In the last two years, Australia has added one million people to its population — the fastest pace this has ever happened.
Not to mention that in August 1999 the population wasn’t forecast to hit 24 million at least until 2033.
To celebrate the milestone, McCrindle has pulled together this list of some nifty facts you should know about the country’s rapid growth.
The population growth is fast, but so is the rest of the world’s
In 1968, Australia’s population reached 12 million, so it has taken 48 years since to double. Interestingly, in 1970, the global population was exactly half what it currently is at 7.3 billion and so the world has taken only slightly less time, 46 years, to double.
More than one third of Australians have seen both Australia and the world double in population size in their lifetime!
A million people added in record time
Australia reached 23 million on April 23, 2013 which means it has added its 24th million in 2 years, 9 months and 2 days. This is the first time that a million people has been added to Australia’s population in less than 3 years. From 1954 when the population hit 9 million, until 2003 when the population hit 20 million, each additional million was added in a time span of around 4 and a half years. From 20 to 23 million, the time span had decreased to add each million every 3 and a half years (keeping in mind the readjustment in the timing of Australia reaching 22 million which was altered due to population adjustments based on the results of the 2011 Census).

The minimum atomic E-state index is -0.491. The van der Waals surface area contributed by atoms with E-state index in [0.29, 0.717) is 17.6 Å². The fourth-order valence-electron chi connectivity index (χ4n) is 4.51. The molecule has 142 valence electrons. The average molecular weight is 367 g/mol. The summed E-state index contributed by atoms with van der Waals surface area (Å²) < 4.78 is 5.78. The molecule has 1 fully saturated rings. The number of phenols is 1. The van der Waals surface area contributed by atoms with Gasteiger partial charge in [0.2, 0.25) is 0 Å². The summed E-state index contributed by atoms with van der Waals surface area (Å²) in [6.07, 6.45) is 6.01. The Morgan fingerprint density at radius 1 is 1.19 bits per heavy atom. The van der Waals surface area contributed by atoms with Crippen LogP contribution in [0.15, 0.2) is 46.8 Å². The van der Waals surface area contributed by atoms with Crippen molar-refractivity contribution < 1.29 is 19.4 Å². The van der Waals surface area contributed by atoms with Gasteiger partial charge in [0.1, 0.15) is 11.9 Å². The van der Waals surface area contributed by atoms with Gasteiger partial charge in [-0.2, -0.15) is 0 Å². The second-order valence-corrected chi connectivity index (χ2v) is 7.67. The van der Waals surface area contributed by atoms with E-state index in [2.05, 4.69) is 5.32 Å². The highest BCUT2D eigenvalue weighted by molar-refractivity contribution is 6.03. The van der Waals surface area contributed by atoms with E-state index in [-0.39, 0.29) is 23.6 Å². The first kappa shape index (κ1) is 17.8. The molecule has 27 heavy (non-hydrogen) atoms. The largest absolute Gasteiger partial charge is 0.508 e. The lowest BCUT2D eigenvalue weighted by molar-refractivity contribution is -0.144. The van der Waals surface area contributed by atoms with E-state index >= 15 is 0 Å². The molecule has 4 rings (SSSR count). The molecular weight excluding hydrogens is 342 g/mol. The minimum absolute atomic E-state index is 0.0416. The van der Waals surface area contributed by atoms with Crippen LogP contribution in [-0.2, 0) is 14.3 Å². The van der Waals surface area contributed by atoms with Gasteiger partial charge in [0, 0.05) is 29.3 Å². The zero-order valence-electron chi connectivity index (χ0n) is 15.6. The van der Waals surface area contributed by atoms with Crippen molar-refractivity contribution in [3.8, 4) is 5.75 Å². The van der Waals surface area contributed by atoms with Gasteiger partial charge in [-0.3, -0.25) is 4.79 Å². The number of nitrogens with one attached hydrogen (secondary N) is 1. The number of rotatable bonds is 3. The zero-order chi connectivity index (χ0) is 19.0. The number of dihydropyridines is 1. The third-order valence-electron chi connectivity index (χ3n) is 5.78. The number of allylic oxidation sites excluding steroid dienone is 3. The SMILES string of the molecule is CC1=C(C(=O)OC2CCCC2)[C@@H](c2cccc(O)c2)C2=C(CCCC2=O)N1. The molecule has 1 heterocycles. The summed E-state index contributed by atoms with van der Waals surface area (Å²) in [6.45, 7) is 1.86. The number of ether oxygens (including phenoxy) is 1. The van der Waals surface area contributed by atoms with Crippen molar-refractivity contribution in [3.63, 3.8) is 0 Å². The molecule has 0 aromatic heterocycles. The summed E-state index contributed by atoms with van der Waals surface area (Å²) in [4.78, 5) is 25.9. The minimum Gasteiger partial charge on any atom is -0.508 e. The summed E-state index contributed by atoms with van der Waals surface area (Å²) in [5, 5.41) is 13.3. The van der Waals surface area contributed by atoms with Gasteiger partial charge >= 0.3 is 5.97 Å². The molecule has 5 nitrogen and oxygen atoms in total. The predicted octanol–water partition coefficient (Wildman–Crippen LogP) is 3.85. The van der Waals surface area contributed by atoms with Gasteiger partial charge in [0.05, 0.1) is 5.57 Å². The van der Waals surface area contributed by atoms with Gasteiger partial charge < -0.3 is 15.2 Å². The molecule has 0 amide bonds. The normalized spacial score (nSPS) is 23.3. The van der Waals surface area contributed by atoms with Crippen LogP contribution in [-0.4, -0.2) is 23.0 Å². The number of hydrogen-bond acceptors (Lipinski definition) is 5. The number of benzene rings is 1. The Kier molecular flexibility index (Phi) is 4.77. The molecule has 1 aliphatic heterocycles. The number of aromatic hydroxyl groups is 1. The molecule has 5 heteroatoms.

17 years ahead of schedule
When Australia’s population reached 19 million on 18 August 1999, the factors of population increase were such that the forecast was for the national population to reach 24 million in 2033. However rather than each new million being added every 7 to 9 years as was forecast based on the trends at the time, Australia is adding an extra million every 3 years (increasing from 21 million to 24 million in 8 years and 8 months).
More babies, more immigrants and longer lives
Not only has the fertility rate over the last decade been much higher than predicted (and the consequential record baby boom averaging 300,000 births per year), but the increase in life expectancy was also beyond these predictions. And while net migration numbers have been slowing over the last couple of years, growth from migration was, and still is above the forecasts of the late 20th Century.
What’s next for the country’s population?
As recently as 2009 the forecast was for the population to reach 36 million by 2050. However, even based on the more modest population growth rate of 1.5% (well below the highs of 1.9% achieved in recent years), Australia’s population will reach 40 million by mid-century, with the possibility of it being beyond 43 million (based on 1.7% annual growth).
We’re big, but everything is relative
While Australia’s population growth is significant in national terms, our new milestone of 24 million is small compared to the US population of 323 million. And in a global context, Australia’s share of the world’s population is just 0.32% – less than one-third of 1%!
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